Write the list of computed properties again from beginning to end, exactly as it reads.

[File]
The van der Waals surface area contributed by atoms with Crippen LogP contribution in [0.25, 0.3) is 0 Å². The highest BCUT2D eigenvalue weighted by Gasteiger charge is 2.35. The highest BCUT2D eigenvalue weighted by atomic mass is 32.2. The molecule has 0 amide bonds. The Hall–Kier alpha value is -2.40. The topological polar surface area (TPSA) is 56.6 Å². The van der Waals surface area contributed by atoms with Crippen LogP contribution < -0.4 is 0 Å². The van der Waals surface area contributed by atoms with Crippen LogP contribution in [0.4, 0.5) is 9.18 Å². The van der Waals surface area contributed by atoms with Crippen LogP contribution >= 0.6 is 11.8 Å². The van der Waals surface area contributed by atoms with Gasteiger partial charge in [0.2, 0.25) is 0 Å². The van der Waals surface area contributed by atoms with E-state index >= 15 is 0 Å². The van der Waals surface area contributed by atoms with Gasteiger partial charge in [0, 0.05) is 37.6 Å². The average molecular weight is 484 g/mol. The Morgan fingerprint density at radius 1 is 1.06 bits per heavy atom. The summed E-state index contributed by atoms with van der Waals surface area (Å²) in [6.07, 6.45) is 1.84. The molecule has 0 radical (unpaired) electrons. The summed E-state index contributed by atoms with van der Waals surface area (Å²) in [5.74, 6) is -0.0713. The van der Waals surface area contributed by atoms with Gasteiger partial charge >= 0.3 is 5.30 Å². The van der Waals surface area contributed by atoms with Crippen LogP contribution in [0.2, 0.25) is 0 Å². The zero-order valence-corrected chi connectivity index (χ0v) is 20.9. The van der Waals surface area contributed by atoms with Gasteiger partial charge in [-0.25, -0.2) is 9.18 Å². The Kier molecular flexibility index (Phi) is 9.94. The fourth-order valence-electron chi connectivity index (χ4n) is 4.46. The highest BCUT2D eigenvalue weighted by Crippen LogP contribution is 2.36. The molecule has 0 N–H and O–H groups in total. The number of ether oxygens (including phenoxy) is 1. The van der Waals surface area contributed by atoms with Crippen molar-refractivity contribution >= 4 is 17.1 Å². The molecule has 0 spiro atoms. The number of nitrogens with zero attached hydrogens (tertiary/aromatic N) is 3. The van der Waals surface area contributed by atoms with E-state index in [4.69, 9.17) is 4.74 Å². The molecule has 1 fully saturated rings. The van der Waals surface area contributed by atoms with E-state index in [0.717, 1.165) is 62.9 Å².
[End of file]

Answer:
The van der Waals surface area contributed by atoms with Crippen LogP contribution in [0.25, 0.3) is 0 Å². The highest BCUT2D eigenvalue weighted by Gasteiger charge is 2.35. The highest BCUT2D eigenvalue weighted by atomic mass is 32.2. The molecule has 0 amide bonds. The Hall–Kier alpha value is -2.40. The topological polar surface area (TPSA) is 56.6 Å². The van der Waals surface area contributed by atoms with Crippen LogP contribution < -0.4 is 0 Å². The van der Waals surface area contributed by atoms with Crippen LogP contribution in [0.4, 0.5) is 9.18 Å². The van der Waals surface area contributed by atoms with Crippen LogP contribution >= 0.6 is 11.8 Å². The van der Waals surface area contributed by atoms with Gasteiger partial charge in [0.2, 0.25) is 0 Å². The van der Waals surface area contributed by atoms with E-state index >= 15 is 0 Å². The van der Waals surface area contributed by atoms with Gasteiger partial charge in [0, 0.05) is 37.6 Å². The average molecular weight is 484 g/mol. The Morgan fingerprint density at radius 1 is 1.06 bits per heavy atom. The summed E-state index contributed by atoms with van der Waals surface area (Å²) in [6.07, 6.45) is 1.84. The molecule has 0 radical (unpaired) electrons. The summed E-state index contributed by atoms with van der Waals surface area (Å²) in [5.74, 6) is -0.0713. The van der Waals surface area contributed by atoms with Gasteiger partial charge >= 0.3 is 5.30 Å². The van der Waals surface area contributed by atoms with Crippen LogP contribution in [0.2, 0.25) is 0 Å². The zero-order valence-corrected chi connectivity index (χ0v) is 20.9. The van der Waals surface area contributed by atoms with Gasteiger partial charge in [-0.25, -0.2) is 9.18 Å². The Kier molecular flexibility index (Phi) is 9.94. The fourth-order valence-electron chi connectivity index (χ4n) is 4.46. The highest BCUT2D eigenvalue weighted by Crippen LogP contribution is 2.36. The molecule has 0 N–H and O–H groups in total. The number of ether oxygens (including phenoxy) is 1. The van der Waals surface area contributed by atoms with Crippen molar-refractivity contribution >= 4 is 17.1 Å². The molecule has 0 spiro atoms. The number of nitrogens with zero attached hydrogens (tertiary/aromatic N) is 3. The van der Waals surface area contributed by atoms with E-state index in [4.69, 9.17) is 4.74 Å². The molecule has 1 fully saturated rings. The van der Waals surface area contributed by atoms with E-state index in [0.717, 1.165) is 62.9 Å².